The impending autumn means one thing and one thing only for many people – the kickoff of football season. Millions will sit on bleachers and couches to watch the football players play their sport, cheering on their athleticism and strength.
But what about the dedicated athletes on the sidelines? Few people recognize it, and it’s been a point of contention for years, but the cheerleaders supporting the team are working just as hard as the players on the field.
“Football has historically been viewed as a very ‘manly sport,'” remarked our guest editor Dempsey Marks, a fitness expert and yoga trainer who founded DepmseyFit.com, about what separates football and cheerleading in people’s minds. “The sport itself is associated with toughness, pain, and even violence. And primarily football is played by men. [The sport] glorifies aggressive behavior, which society associates with men and masculinity.”
“Cheerleading has evolved from simple movements and cheers to a highly athletic undertaking, which requires strength, coordination, agility, and skill,” she added.
She continued by playing devil’s advocate, suggesting that cheerleading has been a “supportive service” to other sports like football or basketball. It’s easy to see why cheering is overlooked as a sport.
The reality is that “cheerleading is an incredibly strenuous activity and carries a lot of the same risks as football (concussions, broken bones, torn ligaments, etc),” added Dempsey.
As much as the injuries are the same between football and cheer, so is the rigor of the workouts. Julia Angelen Joy is the mother of a high school cheerleader who was initially skeptical about considering cheerleaders athletes. However, after watching many practices and performances, she stopped questioning the athleticism involved.
“She runs, watches what she eats, and takes extra tumbling classes. Cheer is her sport and she takes it seriously,” Joy said.
“I would definitely say that, when taken seriously, cheerleading is as much of a workout as football,” said Matt Fellows, who cheered in high school, college, and on the professional level.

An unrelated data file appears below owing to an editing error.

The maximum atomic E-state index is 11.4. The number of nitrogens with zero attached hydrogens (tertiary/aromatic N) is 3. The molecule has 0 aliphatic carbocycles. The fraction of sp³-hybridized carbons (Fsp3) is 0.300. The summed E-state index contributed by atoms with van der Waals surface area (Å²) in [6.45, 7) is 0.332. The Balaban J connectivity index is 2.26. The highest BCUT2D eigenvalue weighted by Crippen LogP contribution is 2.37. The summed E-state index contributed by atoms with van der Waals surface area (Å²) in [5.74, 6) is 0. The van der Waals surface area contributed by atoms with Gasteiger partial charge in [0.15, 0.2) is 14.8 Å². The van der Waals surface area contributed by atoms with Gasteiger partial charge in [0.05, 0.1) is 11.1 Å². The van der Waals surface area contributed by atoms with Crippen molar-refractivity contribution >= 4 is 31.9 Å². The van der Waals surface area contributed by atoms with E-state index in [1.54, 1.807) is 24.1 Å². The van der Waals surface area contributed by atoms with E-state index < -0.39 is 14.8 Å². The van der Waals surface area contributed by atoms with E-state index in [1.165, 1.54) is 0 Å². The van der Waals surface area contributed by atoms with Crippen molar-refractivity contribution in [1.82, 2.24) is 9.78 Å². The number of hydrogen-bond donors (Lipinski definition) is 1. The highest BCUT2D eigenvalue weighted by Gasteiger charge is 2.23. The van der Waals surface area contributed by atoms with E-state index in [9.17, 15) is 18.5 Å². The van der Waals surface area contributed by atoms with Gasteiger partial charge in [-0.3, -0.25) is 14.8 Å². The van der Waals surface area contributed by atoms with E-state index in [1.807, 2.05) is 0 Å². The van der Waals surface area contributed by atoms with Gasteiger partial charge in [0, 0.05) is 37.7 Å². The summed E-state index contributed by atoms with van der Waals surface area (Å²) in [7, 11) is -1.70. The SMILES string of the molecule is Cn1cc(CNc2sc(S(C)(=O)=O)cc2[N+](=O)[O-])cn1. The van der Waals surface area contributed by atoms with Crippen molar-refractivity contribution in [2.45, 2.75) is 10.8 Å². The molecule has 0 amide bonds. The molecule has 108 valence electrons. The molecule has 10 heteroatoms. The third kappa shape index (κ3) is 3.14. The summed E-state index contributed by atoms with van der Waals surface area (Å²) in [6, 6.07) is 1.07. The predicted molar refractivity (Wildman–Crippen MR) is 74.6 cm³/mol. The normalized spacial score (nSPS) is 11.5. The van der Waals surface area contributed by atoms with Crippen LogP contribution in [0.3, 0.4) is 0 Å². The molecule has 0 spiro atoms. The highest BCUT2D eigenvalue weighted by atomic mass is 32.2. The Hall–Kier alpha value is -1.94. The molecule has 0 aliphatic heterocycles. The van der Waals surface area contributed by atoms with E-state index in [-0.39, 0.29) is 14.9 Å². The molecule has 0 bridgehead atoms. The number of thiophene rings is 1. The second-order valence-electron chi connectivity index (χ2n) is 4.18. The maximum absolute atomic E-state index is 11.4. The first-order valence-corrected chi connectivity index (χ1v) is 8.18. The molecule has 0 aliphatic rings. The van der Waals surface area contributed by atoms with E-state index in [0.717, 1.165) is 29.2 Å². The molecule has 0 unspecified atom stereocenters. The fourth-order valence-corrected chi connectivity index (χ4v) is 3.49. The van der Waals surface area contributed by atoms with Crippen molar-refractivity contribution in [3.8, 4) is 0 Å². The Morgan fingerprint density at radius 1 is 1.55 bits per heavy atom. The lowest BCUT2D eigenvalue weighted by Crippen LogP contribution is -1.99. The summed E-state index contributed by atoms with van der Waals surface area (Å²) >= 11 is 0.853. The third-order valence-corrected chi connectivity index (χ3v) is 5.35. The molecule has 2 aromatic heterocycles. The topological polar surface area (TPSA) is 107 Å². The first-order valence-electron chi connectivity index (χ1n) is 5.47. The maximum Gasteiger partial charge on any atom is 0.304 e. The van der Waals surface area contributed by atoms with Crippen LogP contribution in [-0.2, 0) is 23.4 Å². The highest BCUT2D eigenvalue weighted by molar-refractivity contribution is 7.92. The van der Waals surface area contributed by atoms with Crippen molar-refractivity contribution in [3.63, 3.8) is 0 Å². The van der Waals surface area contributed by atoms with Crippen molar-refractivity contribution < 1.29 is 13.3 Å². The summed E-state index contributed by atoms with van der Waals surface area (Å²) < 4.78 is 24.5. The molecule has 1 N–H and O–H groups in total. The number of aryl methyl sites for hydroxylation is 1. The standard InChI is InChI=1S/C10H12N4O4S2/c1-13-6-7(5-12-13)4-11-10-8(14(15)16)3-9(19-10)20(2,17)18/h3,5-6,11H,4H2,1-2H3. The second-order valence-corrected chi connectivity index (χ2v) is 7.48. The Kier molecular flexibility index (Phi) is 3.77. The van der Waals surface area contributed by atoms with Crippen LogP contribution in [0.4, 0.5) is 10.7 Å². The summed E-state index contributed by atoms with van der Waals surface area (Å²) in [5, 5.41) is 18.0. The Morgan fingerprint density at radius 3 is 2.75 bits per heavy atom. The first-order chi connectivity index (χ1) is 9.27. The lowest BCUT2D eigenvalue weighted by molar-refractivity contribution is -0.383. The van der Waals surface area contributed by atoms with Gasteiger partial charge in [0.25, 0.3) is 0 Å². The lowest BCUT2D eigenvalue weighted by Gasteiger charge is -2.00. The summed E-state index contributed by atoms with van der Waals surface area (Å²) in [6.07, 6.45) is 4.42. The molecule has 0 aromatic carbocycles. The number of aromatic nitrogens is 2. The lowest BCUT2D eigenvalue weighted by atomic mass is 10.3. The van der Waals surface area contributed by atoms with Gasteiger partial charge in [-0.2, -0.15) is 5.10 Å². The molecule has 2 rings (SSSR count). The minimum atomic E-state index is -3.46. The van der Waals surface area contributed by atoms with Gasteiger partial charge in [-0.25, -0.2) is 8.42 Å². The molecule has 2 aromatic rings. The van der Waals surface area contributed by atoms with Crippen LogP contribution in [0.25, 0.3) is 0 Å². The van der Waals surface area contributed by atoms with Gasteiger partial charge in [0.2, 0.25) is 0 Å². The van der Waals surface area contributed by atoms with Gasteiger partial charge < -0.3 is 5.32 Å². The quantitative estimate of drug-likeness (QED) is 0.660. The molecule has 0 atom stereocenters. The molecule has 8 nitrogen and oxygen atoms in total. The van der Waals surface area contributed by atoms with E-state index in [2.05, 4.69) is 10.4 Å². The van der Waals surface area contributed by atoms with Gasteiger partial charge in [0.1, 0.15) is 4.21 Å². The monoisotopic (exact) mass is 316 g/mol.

He said during his time in high school, the cheer team would have three to four hour practices that included running, tumbling, lifting, throwing, and dancing. In college, he was required to run twice a week and lift weights three times a week in addition to regular cheer practices.
Also, like football, cheer practice often starts weeks before the first game or competition. As a professional cheerleader, Fellows led camps which required cheer teams to be outside working out for the majority of the day.
“We began at 8 each morning and worked until 8 each evening with a one-hour lunch break,” he said. “During those 11 hours of hard work, the teams were required to memorize new material, learn new skills, dance, lift and throw, and tumble. Camp lasted three to four days of this non-stop workout.”
He adds that while the level of workout may be the same for cheer and football, there are some important differences.
“The greatest difference between football and cheerleading is that football requires sheer strength while cheerleading also requires balance and body control. Balancing a top heavy 120 pounds in one hand takes much more coordination than running full steam into the guy facing you.”
“As a cheerleader and in football, the idea is to be explosive. This requires very high energy. The difference is that the football players get to sit on the bench when they get tired. As a male cheerleader, I was standing and yelling and giving my all for the entire game.”
While there are certainly differences between cheerleading and football, both require a lot from their respective athletes.
“Both cheerleading and football require a great amount of athleticism,” Dempsey said. “Cheerleading is often dismissed as recreation and not considered a sport, but actually cheerleading and football have a lot of similarities.”
“In terms of training, cheerleaders and football players alike must include a large amount plyometrics (jump training) in their training regiments. They both also must perform strength training and cardio.”
Though cheerleaders often aren’t recognized for the athletes they are, there’s no question that cheerleading is just as much of a workout as football. The next time you’re watching a game, you may pay a little more attention to the athletes both on, and next to, the field.